range from 15-64 to 16-64)

                     Accident admission rate for adults (age 65+) per 1,000 population
                – 22.6 in 2008 compared with 22.1 in 2007

                   7.35 accidental dwelling fires per 10,000 population in 2008/09
                compared with 7 in 2006/07

Narrative       Fife Cares continues to be one of the most comprehensive safety and
                security services in the UK. Free home safety visits are available to
                older and vulnerable residents, with advice and equipment provided as
                appropriate. In addition to the figures given above, during 2008/09, Fife
                Cares fitted 777 ten-year smoke alarms in properties across Fife,
                including 78 in council properties.
                The Fife Cares child safety service provides visits, again free of charge,
                to vulnerable families with children under 5. A range of child safety
                equipment was fitted in the homes of vulnerable families, including 231
                child safety gates and 145 fire guards. 454 non-slip bath mats were also
                distributed, along with 507 electric socket covers, 658 corner cushions
                and over 1,000 door jammers.
                Two Home Safety Advisers are now working specifically on this service
                full time, with all visits undertaken jointly. These changes are designed
                to improve staff safety and develop the service provided. Alongside
                handy magnets featuring top tips for child safety, the team has created a
                DVD to emphasise the consequences of ignoring home safety, to be
                used within presentations to groups and agencies.
                Partnership working with a NHS Fife analyst has provided accurate
                information on hospital admissions following home accidents, including
                breakdowns for age and area (both data zone and area committee
                level), and type of accident. This data allows resources to be targeted
                towards areas of greatest need. Information to date indicates that, in
                relation to home accident rates, accidents are more prevalent among the
                15% most deprived areas of the region, compared to the 15% least

Key successes   Following the shortfall identified when ring-fenced funding ended, the
                Fife Cares budget has since been secured and boosted within Fife
                Community Safety Partnership‟s 2009/2010 budget. Additional funding
                has also been secured from Fife Rural Partnership (£30,000) and Fife
                Health and Well Being Alliance (£30,000) to target the Fife Cares child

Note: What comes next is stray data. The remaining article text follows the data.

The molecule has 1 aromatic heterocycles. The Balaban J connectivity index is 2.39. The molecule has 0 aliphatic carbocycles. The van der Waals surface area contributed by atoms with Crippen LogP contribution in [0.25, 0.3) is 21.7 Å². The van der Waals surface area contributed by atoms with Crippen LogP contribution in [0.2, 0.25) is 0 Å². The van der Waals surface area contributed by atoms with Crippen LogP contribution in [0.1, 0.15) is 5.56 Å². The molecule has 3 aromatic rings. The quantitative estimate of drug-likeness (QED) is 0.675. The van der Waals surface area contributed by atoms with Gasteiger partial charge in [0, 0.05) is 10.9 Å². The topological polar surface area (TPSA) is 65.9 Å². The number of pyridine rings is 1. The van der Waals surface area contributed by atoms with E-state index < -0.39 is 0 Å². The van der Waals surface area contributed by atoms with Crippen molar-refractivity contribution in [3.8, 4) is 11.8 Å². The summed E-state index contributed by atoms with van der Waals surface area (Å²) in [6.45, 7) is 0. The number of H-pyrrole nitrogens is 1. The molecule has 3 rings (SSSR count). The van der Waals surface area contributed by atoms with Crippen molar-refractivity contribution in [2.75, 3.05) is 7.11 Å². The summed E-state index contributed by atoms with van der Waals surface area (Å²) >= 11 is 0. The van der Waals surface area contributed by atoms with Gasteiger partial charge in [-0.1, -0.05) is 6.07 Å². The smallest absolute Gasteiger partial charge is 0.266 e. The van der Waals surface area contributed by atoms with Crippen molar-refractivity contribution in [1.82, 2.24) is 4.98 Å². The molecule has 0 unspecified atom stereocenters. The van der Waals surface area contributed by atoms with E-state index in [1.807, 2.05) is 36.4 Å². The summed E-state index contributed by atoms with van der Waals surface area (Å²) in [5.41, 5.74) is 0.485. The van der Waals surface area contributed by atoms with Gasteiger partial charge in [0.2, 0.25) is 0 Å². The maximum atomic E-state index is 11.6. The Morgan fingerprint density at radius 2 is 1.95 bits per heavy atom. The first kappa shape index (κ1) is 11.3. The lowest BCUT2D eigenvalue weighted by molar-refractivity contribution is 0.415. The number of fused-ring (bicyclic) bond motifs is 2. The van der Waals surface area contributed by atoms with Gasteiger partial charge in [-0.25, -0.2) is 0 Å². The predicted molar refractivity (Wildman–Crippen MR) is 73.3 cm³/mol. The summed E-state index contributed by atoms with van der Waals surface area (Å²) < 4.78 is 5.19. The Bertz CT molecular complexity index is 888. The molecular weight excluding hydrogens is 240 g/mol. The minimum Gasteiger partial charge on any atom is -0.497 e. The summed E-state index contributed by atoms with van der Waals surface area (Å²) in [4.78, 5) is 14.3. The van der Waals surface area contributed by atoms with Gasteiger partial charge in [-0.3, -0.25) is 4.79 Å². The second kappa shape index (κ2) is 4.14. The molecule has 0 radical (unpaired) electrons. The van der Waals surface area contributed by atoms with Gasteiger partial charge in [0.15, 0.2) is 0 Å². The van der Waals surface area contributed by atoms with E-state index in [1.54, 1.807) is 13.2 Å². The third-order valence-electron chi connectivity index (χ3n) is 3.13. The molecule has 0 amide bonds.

safety service in the West Fife Villages and SIMD areas respectively.
                The „Safer by Design‟ principle forms the main part of ongoing work by
                the Partnership in addressing home and fire safety, with a new policy in
                development to ensure that safety features are built into new homes and
                renovations. In particular, Fife Fire and Rescue Service have hosted a
                presentation, involving two identical houses, to show the benefits of
                installing sprinkler systems in homes to save lives and property – and
                    the consequences when such features are not present.
                    The Bonfire and Firework Framework document was completed and
                    implemented in 2008 to ensure that partner agencies worked together to
                    reduce secondary fires during the peak period of October and
                    November. Initial findings from last year indicate a 36% reduction in
                    secondary fires from the previous year; and a 25% reduction in fires
                    during the bonfire period.
Key challenges      A key challenge is the development of a new web based database for
                    Fife Cares. The existing database does not have the capacity to deal
                    with the growing needs of the service, and cannot support the sensitive
                    information gathered and the way it requires to be stored, despite
                    password protection.

Improvement areas   A sub group of the Safer Homes Task Group – the „Safer by Design
                    Task and Finish Group‟ - has been established to take promote the
                    Safer by Design principle, based on the RoSPA document „Can the
                    Home ever Be Safe?‟. This report recommends the inclusion of a
                    number of safety features in all new and refurbished homes. The initial
                    focus of the task group is to encourage the inclusion of these design
                    features in all Fife Council housing stock.